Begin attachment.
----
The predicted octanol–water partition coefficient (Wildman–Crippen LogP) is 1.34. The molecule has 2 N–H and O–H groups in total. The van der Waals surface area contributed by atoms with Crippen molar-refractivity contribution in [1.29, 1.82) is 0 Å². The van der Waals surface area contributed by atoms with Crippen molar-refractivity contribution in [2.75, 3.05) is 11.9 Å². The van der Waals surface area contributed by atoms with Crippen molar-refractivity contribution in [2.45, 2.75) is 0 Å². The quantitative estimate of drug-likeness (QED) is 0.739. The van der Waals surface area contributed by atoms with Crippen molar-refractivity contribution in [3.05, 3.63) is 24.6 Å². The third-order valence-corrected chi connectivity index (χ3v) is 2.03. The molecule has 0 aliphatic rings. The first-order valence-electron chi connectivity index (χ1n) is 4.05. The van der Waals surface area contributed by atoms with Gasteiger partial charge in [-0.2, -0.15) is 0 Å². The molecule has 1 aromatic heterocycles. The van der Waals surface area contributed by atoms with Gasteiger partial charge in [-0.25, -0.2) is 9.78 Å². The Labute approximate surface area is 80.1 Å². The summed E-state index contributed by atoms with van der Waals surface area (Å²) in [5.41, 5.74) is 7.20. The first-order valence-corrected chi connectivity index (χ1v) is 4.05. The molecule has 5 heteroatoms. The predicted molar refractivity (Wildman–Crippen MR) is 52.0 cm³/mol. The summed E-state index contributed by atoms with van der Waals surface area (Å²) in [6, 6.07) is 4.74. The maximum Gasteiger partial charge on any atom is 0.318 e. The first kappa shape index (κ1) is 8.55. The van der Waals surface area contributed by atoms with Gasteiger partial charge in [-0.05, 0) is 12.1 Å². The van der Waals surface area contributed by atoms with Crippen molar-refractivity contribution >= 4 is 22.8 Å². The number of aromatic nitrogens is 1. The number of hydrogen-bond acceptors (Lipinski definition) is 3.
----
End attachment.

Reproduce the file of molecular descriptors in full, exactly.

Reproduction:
The predicted octanol–water partition coefficient (Wildman–Crippen LogP) is 1.34. The molecule has 2 N–H and O–H groups in total. The van der Waals surface area contributed by atoms with Crippen molar-refractivity contribution in [1.29, 1.82) is 0 Å². The van der Waals surface area contributed by atoms with Crippen molar-refractivity contribution in [2.75, 3.05) is 11.9 Å². The van der Waals surface area contributed by atoms with Crippen molar-refractivity contribution in [2.45, 2.75) is 0 Å². The quantitative estimate of drug-likeness (QED) is 0.739. The van der Waals surface area contributed by atoms with Crippen molar-refractivity contribution in [3.05, 3.63) is 24.6 Å². The third-order valence-corrected chi connectivity index (χ3v) is 2.03. The molecule has 0 aliphatic rings. The first-order valence-electron chi connectivity index (χ1n) is 4.05. The van der Waals surface area contributed by atoms with Gasteiger partial charge in [-0.2, -0.15) is 0 Å². The molecule has 1 aromatic heterocycles. The van der Waals surface area contributed by atoms with Gasteiger partial charge in [-0.25, -0.2) is 9.78 Å². The Labute approximate surface area is 80.1 Å². The summed E-state index contributed by atoms with van der Waals surface area (Å²) in [5.41, 5.74) is 7.20. The first-order valence-corrected chi connectivity index (χ1v) is 4.05. The molecule has 5 heteroatoms. The predicted molar refractivity (Wildman–Crippen MR) is 52.0 cm³/mol. The summed E-state index contributed by atoms with van der Waals surface area (Å²) in [6, 6.07) is 4.74. The maximum Gasteiger partial charge on any atom is 0.318 e. The first kappa shape index (κ1) is 8.55. The van der Waals surface area contributed by atoms with Gasteiger partial charge in [-0.05, 0) is 12.1 Å². The van der Waals surface area contributed by atoms with Crippen molar-refractivity contribution >= 4 is 22.8 Å². The number of aromatic nitrogens is 1. The number of hydrogen-bond acceptors (Lipinski definition) is 3.